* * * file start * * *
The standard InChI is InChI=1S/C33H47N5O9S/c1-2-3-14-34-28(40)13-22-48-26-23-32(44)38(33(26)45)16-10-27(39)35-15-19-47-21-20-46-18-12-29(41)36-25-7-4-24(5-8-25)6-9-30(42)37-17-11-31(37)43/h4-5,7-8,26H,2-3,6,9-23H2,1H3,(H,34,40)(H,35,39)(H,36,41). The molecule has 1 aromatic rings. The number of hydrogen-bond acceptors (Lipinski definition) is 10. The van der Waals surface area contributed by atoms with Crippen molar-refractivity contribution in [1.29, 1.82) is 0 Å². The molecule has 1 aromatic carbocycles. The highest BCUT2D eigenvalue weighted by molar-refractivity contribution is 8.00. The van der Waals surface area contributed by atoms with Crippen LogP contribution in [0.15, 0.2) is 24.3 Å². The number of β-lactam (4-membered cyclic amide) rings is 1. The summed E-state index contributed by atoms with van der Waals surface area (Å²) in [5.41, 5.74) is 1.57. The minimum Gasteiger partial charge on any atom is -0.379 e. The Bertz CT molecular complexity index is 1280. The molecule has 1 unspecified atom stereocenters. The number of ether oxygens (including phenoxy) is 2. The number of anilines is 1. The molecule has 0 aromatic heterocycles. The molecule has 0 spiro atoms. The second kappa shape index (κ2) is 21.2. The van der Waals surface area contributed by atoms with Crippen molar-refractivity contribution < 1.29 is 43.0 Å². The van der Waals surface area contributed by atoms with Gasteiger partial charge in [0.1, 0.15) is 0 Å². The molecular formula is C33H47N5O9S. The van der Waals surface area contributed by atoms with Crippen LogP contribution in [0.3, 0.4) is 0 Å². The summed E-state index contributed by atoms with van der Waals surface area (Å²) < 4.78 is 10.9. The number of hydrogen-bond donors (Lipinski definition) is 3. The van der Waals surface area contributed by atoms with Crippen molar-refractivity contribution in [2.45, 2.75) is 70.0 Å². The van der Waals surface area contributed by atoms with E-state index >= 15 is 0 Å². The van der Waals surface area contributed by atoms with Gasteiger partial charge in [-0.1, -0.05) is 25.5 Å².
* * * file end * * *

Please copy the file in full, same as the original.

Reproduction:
The standard InChI is InChI=1S/C33H47N5O9S/c1-2-3-14-34-28(40)13-22-48-26-23-32(44)38(33(26)45)16-10-27(39)35-15-19-47-21-20-46-18-12-29(41)36-25-7-4-24(5-8-25)6-9-30(42)37-17-11-31(37)43/h4-5,7-8,26H,2-3,6,9-23H2,1H3,(H,34,40)(H,35,39)(H,36,41). The molecule has 1 aromatic rings. The number of hydrogen-bond acceptors (Lipinski definition) is 10. The van der Waals surface area contributed by atoms with Crippen molar-refractivity contribution in [1.29, 1.82) is 0 Å². The molecule has 1 aromatic carbocycles. The highest BCUT2D eigenvalue weighted by molar-refractivity contribution is 8.00. The van der Waals surface area contributed by atoms with Crippen LogP contribution in [0.15, 0.2) is 24.3 Å². The number of β-lactam (4-membered cyclic amide) rings is 1. The summed E-state index contributed by atoms with van der Waals surface area (Å²) in [5.41, 5.74) is 1.57. The minimum Gasteiger partial charge on any atom is -0.379 e. The Bertz CT molecular complexity index is 1280. The molecule has 1 unspecified atom stereocenters. The number of ether oxygens (including phenoxy) is 2. The number of anilines is 1. The molecule has 0 aromatic heterocycles. The molecule has 0 spiro atoms. The second kappa shape index (κ2) is 21.2. The van der Waals surface area contributed by atoms with Crippen molar-refractivity contribution < 1.29 is 43.0 Å². The van der Waals surface area contributed by atoms with Gasteiger partial charge in [0.1, 0.15) is 0 Å². The molecular formula is C33H47N5O9S. The van der Waals surface area contributed by atoms with Crippen LogP contribution in [0.3, 0.4) is 0 Å². The summed E-state index contributed by atoms with van der Waals surface area (Å²) < 4.78 is 10.9. The number of hydrogen-bond donors (Lipinski definition) is 3. The van der Waals surface area contributed by atoms with Crippen molar-refractivity contribution in [2.45, 2.75) is 70.0 Å². The van der Waals surface area contributed by atoms with E-state index >= 15 is 0 Å². The van der Waals surface area contributed by atoms with Gasteiger partial charge in [-0.1, -0.05) is 25.5 Å².